In addition to these seven characters, the brand also serves up a short, stout, eyeglass-wearing, hairy-legged â€śwannabeâ€ť tooth fairy calledÂ â€śStepellaâ€ťÂ who, like Cinderellaâ€™s ugly stepsisters, is clearly meant as a counterpoint to the tall, pretty, real fairies. Unfortunately, her existence perpetuates a negative stereotype that (like so much about this brand) is not age appropriate, and which our girls donâ€™t need: She suggests that any girl who doesnâ€™t achieve a stereotypically beautiful appearance is unworthy of love and acceptance â€“ unwanted. Although the brand claims to promote kindness, Stepella is excluded from the group.
Real girls, called â€śEarthiesâ€ť on the Real Fairies site, are expected to identify with one specific â€śreal fairyâ€ť from the main group of six, and then make requests on the web site for things that their parents will have to pay for â€“ everything from personalized letters from a favorite fairy (starting at $0.99) to birthday party packages (costing $379).
So much for the tooth fairy mythâ€™s innocent simplicity.
In fact, the brand grafts together components from nearly every popular girlsâ€™ brand: fashion (Barbie and Bratz), music (Hannah Montana), fairies (Tinkerbell and friends), royalty and romance (Disney Princesses), a pro-social â€śkindnessâ€ť message (Monster High), and so on. Itâ€™s a transparent effort to push every button possible in hopes the brand would sell.
Susan Linn agrees with this assessment.Â â€ťItâ€™s like an amalgam of the worst trends in the toy industry,â€ť she said. â€śIt contains every known money-making ploy in a pseudo-sweet ambiance, but itâ€™s full of gender stereotyping and sexualization.â€ť
Although the brand was launched in December 2011, it has recently grown dramatically in popularity: In April 2013, it boasted 7.1 million unique viewers. It has already been funded with $3.9 million. With these promising viewing trends, the owners want to raise an additional $4 million to expand it; theyâ€™re seeking to add a boysâ€™ section to the site (with time-traveling action-adventure elves, because apparently fairies are too â€śgirlyâ€ť for boys) and get licensed products into stores â€“ so they created a pitch video for potential investors.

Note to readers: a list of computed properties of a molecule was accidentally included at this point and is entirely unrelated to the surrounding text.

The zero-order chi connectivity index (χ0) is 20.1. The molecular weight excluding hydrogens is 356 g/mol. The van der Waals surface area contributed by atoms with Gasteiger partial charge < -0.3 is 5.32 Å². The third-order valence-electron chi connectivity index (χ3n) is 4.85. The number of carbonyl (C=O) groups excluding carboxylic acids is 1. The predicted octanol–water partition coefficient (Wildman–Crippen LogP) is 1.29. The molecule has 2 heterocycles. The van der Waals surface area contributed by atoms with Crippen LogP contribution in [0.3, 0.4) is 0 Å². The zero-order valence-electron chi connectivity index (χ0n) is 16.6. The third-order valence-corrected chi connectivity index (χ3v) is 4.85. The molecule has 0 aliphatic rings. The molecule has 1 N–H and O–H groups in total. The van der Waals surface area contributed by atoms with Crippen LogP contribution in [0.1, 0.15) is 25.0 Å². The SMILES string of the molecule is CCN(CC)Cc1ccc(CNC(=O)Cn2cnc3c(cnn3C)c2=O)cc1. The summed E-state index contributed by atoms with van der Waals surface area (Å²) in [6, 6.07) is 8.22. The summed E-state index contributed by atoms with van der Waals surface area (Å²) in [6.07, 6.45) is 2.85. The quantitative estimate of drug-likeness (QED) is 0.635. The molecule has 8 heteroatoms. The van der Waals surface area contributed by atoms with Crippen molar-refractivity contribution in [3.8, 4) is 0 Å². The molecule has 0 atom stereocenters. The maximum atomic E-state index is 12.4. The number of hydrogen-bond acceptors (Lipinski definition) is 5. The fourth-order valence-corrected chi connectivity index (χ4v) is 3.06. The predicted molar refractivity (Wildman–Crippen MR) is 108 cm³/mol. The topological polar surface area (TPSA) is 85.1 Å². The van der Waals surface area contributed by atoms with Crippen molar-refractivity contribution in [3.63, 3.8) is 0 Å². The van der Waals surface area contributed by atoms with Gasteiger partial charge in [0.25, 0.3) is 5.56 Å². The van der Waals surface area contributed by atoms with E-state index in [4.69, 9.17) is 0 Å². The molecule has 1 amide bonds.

The companyâ€™sÂ pitch videoÂ recently came to the attention of CCFC. Upon seeing it Linn, was disgusted. â€śThe pitch to investors epitomizes the worst of the toy industry,â€ť Linn said. â€śTheyâ€™re cloaking themselves as doing something good for children, when really itâ€™s about making money.â€ťÂ
While corporations often feign that their product is meant to do something good for children â€“ e.g.,Â Monster Highâ€™sÂ claim that itÂ teaches kindness, which The Real Tooth Fairies, LLC has also copied â€“Â thereâ€™s something particularly problematic about the way it is playing out here. Linn points out that the tooth fairy has always been in the public domain, and beliefs about the tooth fairy have been veryÂ diverse. Families have enjoyed devising their own tooth fairy rituals for generations â€“ and, Linn fears, The Real Tooth Fairy, LLC hopes to put an end to that.
â€śThis is a major assault on an area of childhood that has been unbranded,â€ť Linn explained. â€śItâ€™s an assault on the imagination. Families have always made up their own tooth fairy rituals, and itâ€™s egregious to stultify childrenâ€™s imaginations in that way.â€ť
Follow Rebecca Hains onÂ TwitterÂ orÂ Facebook.Â The Christian Science Monitor has assembled a diverse group of the best family and parenting bloggers out there. Our contributing and guest bloggers are not employed or directed by the Monitor, and the views expressed are the bloggers' own, as is responsibility for the content of their blogs. Rebecca Hains blogs atÂ rebeccahains.wordpress.com.